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Legal Marijuana Now Party Candidate Dies Weeks Before Election For Congress

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OPINION: This article may contain commentary which reflects the author's opinion.


A leftist candidate for representative in Minnesota, who some Democrats were frightened would split the vote and assist Republicans in winning, has died suddenly, weeks before the election.

Paula Overby, 68, who was representing the Legal Marijuana Now Party campaigning against Democratic Rep. Angie Craig and Republican Tyler Kistner in the 2nd Congressional District, died on Wednesday, her family confirmed, CBS News reported.

The rematch in the 2nd Congressional District between incumbent Craig and Kistner is among the most competitive in the nation, according to nonpartisan polling. It’s drawing national attention and money.

Minnesota statutes state that if a candidate dies within 79 days of a general election, “the general election ballot shall remain unchanged, but the county and state canvassing boards must not certify the vote totals for that office from the general election, and the office must be filled at a special election held in accordance with this section.”

Election Day is Nov. 8. It’s unclear what will happen with the 2nd District election.

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Her son Tyler said one of his mom’s heart valves was failing.

He said she was someone who loved “having conversations about anything with anybody,” The Minnesota Star Tribune reported.

“She was great,” he said. “She was a[n] extroverted introvert, but she was always selfless.”

Legal Marijuana Now Party Chairman Tim Davis was stunned by her death.

“We probably won’t have a candidate. It’s too short a time period at this junction; there’s only three and a half weeks to go. It would be very difficult for us to have a candidate,” he said.

Her opponents spoke glowingly about the candidate after her death was announced.

“Minnesota is better for her involvement in our community and she will be missed,” Democrat Rep. Craig said.

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“Paula Overby cared deeply about our state, and the principles she believed in,” Republican candidate Kistner said. “It was an honor to have gotten to know Paula throughout this campaign.”

She described herself on her campaign website.

I am a member of the working class. I’ve worked in manufacturing as a union member and I’ve been on strike. We are not rewarding hard work anymore. I’ve lived the experience of working people with wages that can’t keep up with the soaring cost of housing, education and health care. We can do better.  I’m a graduate of the University of Minnesota with a degree in psychology and a second major in computer science. As a full time working mother of three, I had a successful career as a systems analyst with experience in quality assurance, data analysis and process design.  At present I am thrilled to an IT Director in Education.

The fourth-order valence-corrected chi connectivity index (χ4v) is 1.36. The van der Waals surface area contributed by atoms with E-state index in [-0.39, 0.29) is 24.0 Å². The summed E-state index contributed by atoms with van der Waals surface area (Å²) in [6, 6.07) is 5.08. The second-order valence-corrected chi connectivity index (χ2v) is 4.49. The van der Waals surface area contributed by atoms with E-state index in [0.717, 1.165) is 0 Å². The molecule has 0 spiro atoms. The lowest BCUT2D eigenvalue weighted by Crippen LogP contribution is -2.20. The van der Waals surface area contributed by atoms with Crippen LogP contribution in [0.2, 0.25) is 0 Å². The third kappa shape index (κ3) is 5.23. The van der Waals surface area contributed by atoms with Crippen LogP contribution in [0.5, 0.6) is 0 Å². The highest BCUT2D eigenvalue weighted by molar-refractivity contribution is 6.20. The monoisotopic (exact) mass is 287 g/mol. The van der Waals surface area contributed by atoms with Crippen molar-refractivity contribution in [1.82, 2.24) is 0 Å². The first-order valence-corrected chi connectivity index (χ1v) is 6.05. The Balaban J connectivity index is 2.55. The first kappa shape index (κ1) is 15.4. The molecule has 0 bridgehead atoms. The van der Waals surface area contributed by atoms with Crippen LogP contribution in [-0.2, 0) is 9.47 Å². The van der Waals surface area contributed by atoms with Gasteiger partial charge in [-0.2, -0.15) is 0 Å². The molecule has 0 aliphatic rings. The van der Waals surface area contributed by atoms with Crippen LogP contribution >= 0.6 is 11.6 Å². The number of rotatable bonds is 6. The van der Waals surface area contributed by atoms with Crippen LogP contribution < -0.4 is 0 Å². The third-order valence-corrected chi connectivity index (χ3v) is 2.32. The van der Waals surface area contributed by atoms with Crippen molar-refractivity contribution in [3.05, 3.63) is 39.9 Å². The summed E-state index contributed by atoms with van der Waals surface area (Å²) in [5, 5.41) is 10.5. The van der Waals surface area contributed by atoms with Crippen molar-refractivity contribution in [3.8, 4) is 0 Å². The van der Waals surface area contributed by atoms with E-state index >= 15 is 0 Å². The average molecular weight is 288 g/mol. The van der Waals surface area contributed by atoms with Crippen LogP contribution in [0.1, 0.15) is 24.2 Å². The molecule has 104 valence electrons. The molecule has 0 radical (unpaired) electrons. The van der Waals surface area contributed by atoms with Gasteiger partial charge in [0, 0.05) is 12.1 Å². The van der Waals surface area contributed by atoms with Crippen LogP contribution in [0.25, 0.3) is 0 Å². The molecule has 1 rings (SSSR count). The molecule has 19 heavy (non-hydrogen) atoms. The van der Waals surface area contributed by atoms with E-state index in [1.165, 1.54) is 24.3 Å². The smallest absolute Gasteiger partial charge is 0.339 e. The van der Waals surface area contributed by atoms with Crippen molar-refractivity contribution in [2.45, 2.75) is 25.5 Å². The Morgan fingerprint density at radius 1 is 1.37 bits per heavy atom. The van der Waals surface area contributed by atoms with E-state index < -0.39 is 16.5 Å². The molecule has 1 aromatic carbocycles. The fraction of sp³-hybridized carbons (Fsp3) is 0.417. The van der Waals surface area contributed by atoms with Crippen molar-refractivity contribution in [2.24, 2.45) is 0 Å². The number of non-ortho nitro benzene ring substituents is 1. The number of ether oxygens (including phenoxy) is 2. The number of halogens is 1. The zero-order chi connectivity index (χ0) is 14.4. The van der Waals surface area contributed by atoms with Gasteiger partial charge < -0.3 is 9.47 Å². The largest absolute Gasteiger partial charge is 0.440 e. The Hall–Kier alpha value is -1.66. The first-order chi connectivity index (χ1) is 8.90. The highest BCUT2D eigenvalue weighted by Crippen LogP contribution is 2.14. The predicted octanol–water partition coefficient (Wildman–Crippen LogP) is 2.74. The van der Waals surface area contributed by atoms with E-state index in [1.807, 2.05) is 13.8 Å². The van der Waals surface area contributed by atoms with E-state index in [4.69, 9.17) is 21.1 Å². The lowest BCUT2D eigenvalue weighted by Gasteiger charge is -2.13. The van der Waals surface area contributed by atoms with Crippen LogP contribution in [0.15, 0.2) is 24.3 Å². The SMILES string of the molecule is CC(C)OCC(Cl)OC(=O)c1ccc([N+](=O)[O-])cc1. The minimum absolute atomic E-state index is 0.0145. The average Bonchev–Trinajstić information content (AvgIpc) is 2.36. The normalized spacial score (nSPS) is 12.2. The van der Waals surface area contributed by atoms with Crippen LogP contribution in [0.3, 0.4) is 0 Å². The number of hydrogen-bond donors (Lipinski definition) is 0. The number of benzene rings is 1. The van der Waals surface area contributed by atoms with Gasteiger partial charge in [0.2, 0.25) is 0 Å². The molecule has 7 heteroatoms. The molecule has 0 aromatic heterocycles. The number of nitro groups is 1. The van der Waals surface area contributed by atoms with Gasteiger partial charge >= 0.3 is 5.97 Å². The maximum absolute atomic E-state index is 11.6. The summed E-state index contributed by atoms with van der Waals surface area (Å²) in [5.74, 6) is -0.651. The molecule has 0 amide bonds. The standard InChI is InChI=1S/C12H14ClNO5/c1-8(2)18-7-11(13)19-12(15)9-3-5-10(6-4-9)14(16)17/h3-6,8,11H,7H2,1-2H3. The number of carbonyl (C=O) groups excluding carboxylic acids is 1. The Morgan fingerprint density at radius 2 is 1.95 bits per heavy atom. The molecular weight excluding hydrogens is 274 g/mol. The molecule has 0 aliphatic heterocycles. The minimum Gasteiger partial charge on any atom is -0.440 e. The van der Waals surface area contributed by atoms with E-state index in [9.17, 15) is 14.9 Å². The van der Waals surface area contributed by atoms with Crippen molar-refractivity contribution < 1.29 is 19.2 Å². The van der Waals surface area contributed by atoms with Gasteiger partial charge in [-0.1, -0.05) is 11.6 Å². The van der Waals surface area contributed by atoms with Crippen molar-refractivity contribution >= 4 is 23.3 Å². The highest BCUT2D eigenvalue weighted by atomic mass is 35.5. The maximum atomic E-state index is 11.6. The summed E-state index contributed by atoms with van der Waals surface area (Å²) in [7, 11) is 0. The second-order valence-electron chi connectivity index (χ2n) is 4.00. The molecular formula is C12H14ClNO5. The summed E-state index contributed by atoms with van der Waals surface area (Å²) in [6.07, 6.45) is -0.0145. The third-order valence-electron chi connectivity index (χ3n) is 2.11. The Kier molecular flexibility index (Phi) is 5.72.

I’ve worked with minor parties since 2014. My endorsement speech in 2014 focused on the corporate take over of America.  Since leaving the two-party establishment in 2014 I’ve focused on political process reform and building a political movement that can successfully challenge the politics of wealth and the incumbency lock of the two major parties. Paula has maintained a consistent track record:, opposing the endless wars that threaten the environmental future of our planet and challenging the corporate profiteering that has severely undermined America’s healthcare system.

We are told we can’t win, but we are winning. Obtaining major party status with the coalition in 2018 has expanded ballot access and confirmed the influence of early adopters who will continue to expand this movement.  A growing percentage of Americans recognize that two political bureaucracies in Washington are no longer representing the American people.  I am proud to represent the Legal Marijuana Now party in our efforts to end another American war: The War on Drugs.

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She was seen by many as someone who would split the Democrat vote and possibly assist the Republican candidate in winning.

The Legal Marijuana Now Party chairman said this has happened before to the Party.

“We’re pretty much in shock and just gotta figure out okay, now what?” he said. “This is the second time this has happened in the last two years.”

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